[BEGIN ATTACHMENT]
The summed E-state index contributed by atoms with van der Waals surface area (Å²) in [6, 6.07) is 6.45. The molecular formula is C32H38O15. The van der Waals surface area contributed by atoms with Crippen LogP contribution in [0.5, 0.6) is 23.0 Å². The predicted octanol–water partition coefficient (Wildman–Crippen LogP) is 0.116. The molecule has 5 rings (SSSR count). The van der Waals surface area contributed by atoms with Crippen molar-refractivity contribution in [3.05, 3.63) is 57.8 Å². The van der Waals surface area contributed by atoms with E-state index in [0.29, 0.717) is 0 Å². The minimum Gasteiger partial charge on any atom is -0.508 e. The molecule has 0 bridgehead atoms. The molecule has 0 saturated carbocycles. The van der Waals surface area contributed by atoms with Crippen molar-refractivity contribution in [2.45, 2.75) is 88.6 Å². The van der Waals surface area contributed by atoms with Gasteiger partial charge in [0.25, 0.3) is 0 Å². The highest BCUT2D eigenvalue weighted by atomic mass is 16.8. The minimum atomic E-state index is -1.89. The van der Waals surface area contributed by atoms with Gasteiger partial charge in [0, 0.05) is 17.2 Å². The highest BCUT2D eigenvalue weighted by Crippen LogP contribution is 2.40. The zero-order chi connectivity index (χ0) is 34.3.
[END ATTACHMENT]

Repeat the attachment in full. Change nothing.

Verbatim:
The summed E-state index contributed by atoms with van der Waals surface area (Å²) in [6, 6.07) is 6.45. The molecular formula is C32H38O15. The van der Waals surface area contributed by atoms with Crippen LogP contribution in [0.5, 0.6) is 23.0 Å². The predicted octanol–water partition coefficient (Wildman–Crippen LogP) is 0.116. The molecule has 5 rings (SSSR count). The van der Waals surface area contributed by atoms with Crippen molar-refractivity contribution in [3.05, 3.63) is 57.8 Å². The van der Waals surface area contributed by atoms with E-state index in [0.29, 0.717) is 0 Å². The minimum Gasteiger partial charge on any atom is -0.508 e. The molecule has 0 bridgehead atoms. The molecule has 0 saturated carbocycles. The van der Waals surface area contributed by atoms with Crippen molar-refractivity contribution in [2.45, 2.75) is 88.6 Å². The van der Waals surface area contributed by atoms with Gasteiger partial charge in [0.25, 0.3) is 0 Å². The highest BCUT2D eigenvalue weighted by atomic mass is 16.8. The minimum atomic E-state index is -1.89. The van der Waals surface area contributed by atoms with Gasteiger partial charge in [0, 0.05) is 17.2 Å². The highest BCUT2D eigenvalue weighted by Crippen LogP contribution is 2.40. The zero-order chi connectivity index (χ0) is 34.3.